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The Regenerative Revolution: Farming Practices that Heal the Land

June 26, 2024

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The Regenerative Revolution: Farming Practices that Heal the Land

A Farmer’s Perspective on Restoring the Earth

As a farmer’s wife and a mother, I’ve had a front-row seat to the transformative power of regenerative agriculture. My husband’s family has been running a high-country merino sheep station near Wanaka, New Zealand for generations, and over the past few years, they’ve been transitioning the farm to adopt regenerative practices. Let me tell you, it’s been nothing short of a revolution.

You see, the Regenerative Agriculture movement is a global, farmer-led revolution that’s redefining the way we grow food and care for our planet. The core focus is on building soil health and biodiversity, and there are a number of practices that contribute to this goal – things like planting cover crops, using compost, and implementing managed grazing.

As I’ve documented on my photography project, Heal the Earth, these practices aren’t just good for the environment, they’re also crucial for producing nutrient-dense, honest-to-goodness food. After all, healthy soil equals healthy land, healthy animals, and healthy people. And that’s the kind of food I want my family to be eating, whether it’s meat, veggies, or anything in between.

Restoring the Balance

One of the most fascinating things I’ve learned about regenerative agriculture is how it’s rooted in ancient, Indigenous traditions. As researcher Liz Carlisle points out, these practices aren’t recent inventions – they’ve been around for thousands of years, passed down by communities who deeply understood the connection between land, food, and climate.

Take agroforestry, for example – the practice of integrating trees and shrubs into crop and livestock systems. This has been a staple in Black agrarian movements and the African diaspora for centuries. Or the incredible polyculture traditions of Mesoamerica, where farmers have been growing diverse crops together for millennia. These aren’t just isolated techniques; they’re part of a larger philosophy that guides holistic land management.

And you know what? That’s exactly the kind of approach we need if we’re going to truly heal our relationship with the earth. Because the reality is, our current industrial agriculture system is fundamentally extractive. It’s depleted our soils, degraded our habitats, and pumped greenhouse gases into the atmosphere. But regenerative agriculture offers a path to restoration – not just of the land, but of the web of relationships that sustain us all.

Barriers to Overcome

Of course, transitioning to a regenerative model isn’t always easy. As Liz Carlisle explains, farmers need access to capital, technical assistance, water, and markets. But one of the biggest barriers is land access and secure land tenure. After all, it’s hard to build a long-term, reciprocal relationship with the land if you don’t know if you’ll be able to stay on it.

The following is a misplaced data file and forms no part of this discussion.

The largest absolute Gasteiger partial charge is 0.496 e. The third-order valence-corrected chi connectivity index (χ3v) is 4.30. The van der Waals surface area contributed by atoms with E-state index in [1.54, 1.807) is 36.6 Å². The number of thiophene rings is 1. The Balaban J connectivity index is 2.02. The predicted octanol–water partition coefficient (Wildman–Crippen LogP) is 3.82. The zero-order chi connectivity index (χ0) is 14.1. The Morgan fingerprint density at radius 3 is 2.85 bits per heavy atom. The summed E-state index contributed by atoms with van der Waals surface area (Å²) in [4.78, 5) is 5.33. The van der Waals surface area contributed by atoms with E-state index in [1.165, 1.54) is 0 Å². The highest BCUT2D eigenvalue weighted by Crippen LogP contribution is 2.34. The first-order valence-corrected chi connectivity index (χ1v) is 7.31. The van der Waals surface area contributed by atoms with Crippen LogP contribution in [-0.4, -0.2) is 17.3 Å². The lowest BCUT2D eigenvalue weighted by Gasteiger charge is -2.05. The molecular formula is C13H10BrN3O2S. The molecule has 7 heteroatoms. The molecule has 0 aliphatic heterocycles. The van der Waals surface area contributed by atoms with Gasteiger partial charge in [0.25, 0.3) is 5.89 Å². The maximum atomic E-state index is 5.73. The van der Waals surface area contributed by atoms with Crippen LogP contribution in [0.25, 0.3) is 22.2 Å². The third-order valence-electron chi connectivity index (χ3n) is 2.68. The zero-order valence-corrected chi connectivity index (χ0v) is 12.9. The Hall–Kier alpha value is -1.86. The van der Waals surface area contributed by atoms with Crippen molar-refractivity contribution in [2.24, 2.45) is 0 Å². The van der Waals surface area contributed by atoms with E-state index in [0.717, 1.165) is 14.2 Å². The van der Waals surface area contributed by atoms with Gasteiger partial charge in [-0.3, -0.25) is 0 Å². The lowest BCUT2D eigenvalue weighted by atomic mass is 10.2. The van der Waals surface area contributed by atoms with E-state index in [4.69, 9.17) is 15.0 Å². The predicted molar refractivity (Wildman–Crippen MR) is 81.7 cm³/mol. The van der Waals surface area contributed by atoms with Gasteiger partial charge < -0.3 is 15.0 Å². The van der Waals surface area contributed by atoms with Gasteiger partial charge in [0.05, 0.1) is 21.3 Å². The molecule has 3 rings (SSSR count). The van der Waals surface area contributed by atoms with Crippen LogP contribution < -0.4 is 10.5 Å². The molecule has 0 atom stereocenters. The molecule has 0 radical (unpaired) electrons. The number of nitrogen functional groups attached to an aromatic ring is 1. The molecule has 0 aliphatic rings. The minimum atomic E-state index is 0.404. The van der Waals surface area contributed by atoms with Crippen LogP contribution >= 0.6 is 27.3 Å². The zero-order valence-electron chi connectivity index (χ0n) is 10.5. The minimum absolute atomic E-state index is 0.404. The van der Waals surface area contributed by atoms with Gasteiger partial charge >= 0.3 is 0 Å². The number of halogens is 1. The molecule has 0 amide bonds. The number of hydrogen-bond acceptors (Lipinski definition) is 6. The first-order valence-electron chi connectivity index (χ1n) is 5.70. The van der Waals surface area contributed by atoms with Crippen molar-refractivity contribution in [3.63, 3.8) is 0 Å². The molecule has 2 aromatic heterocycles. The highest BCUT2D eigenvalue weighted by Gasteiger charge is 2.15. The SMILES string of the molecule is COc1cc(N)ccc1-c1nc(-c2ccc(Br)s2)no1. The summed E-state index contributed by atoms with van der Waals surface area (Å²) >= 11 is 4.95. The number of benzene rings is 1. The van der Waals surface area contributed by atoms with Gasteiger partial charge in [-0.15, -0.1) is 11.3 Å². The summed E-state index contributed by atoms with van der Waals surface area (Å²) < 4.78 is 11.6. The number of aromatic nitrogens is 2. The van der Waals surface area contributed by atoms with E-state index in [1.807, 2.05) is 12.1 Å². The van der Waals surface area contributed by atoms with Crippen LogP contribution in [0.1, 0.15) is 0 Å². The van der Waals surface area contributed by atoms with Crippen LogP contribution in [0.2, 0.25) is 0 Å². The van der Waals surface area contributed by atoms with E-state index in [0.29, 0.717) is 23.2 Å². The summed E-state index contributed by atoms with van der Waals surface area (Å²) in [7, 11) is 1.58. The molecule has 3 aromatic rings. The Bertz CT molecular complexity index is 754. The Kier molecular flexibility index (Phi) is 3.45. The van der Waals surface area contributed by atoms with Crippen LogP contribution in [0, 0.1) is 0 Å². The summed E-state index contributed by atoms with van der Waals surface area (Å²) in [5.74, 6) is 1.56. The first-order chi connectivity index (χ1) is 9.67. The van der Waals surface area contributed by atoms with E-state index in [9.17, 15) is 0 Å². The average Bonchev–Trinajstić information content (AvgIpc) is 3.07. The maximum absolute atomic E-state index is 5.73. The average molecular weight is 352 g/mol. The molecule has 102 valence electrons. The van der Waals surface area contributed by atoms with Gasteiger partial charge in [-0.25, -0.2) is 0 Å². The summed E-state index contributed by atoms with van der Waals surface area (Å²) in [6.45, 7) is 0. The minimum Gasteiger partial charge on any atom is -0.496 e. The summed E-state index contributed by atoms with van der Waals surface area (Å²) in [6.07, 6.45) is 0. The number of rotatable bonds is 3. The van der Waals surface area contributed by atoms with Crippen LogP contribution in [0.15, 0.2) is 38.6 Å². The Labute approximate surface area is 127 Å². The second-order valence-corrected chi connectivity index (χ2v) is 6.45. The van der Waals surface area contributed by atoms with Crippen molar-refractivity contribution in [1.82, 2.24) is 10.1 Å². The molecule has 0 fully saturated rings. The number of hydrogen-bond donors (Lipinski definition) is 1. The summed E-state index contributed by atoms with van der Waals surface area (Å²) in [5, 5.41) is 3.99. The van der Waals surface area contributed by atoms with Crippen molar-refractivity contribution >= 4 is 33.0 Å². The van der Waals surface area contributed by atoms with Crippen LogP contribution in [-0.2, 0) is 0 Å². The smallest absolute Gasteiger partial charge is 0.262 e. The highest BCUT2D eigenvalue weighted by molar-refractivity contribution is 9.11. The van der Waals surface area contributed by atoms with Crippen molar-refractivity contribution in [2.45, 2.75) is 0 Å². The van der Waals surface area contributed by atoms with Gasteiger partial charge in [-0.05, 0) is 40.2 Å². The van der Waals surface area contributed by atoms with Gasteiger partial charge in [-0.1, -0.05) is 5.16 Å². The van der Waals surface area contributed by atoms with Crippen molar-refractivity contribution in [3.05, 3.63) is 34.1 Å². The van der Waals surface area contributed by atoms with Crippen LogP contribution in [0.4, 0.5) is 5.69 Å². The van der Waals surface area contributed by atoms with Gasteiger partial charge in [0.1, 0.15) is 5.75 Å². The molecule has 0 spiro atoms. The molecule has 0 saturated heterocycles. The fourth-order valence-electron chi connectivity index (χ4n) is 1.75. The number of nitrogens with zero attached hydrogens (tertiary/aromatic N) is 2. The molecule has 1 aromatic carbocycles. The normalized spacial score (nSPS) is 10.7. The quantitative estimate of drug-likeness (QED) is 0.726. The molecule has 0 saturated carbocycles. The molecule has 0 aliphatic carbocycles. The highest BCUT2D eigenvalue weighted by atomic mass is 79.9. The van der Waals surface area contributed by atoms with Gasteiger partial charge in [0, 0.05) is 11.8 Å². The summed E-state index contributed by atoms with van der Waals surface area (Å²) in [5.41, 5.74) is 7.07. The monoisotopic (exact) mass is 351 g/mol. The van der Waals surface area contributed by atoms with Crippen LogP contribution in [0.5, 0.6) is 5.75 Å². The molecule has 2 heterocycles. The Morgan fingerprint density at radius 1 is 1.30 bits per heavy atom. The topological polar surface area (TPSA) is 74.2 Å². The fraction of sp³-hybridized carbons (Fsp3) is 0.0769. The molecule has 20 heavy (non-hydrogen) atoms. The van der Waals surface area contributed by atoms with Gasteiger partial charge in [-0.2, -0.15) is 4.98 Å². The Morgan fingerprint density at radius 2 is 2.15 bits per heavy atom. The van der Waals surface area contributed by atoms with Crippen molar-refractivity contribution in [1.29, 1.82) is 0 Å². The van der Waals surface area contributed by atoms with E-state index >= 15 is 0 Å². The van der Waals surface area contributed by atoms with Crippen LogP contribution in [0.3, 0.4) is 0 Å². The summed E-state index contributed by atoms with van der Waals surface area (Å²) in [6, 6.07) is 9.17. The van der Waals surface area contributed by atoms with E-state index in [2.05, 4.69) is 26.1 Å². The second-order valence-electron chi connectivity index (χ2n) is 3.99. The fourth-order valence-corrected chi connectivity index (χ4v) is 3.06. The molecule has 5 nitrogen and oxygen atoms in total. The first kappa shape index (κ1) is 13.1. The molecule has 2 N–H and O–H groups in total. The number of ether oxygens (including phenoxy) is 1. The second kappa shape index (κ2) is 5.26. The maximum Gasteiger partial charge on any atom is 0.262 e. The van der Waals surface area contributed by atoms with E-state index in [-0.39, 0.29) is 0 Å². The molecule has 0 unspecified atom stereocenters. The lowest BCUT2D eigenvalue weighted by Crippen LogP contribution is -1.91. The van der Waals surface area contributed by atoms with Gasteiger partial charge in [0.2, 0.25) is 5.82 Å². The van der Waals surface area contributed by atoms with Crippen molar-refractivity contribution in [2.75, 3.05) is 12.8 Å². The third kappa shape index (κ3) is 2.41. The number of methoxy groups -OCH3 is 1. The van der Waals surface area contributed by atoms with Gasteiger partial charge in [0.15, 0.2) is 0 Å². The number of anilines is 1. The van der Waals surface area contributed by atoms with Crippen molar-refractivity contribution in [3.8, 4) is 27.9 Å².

And that’s where the social justice piece comes in. We know that 98% of agricultural land in the United States is white-owned – and that’s not an accident. It’s the legacy of genocide, slavery, and racist policies that have dispossessed Indigenous and Black communities of their land. So how can we expect these communities to lead the regenerative revolution when they’ve been systematically denied access to the very land they’ve been caretaking for generations?

Land justice and reparations are critical to realizing the full potential of regenerative agriculture as a climate solution. And that’s why I’m so inspired by initiatives like the Healthy Soils Program in California, which provides cost-share for farmers using climate-beneficial practices. Or Cory Booker’s Justice for Black Farmers Act, which aims to address historical inequities. These are the kinds of policy levers we need to unlock the power of regenerative agriculture.

Healing Our Relationship with the Land

At the end of the day, regenerative agriculture isn’t just about techniques and practices – it’s about restoring our relationship with the land. As Liz Carlisle so eloquently puts it, “What if we thought of regenerative farming as a practice through which we healed our human relationships and our relationship with land?”

Because the truth is, the scars of colonialism are etched into the very soil beneath our feet. For many people, that land represents a painful history of displacement and dispossession. So in order to truly regenerate our landscapes, we have to start by reckoning with that history and finding ways to repair the damage.

That’s why I’m so passionate about this work. It’s not just about growing food; it’s about healing the earth and healing ourselves. And I believe that if we can come together – farmers, eaters, policymakers, and everyone in between – we can spark a true Regenerative Revolution. One that transforms not just our agricultural systems, but the very fabric of our society.

After all, healthy soil is the foundation for a thriving, resilient community. And that’s the kind of future I want to build, not just for my family, but for generations to come.

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Thornapple CSA: A community-driven initiative championing sustainable agriculture. We connect members with fresh, organic produce, celebrating the bond between land and community.

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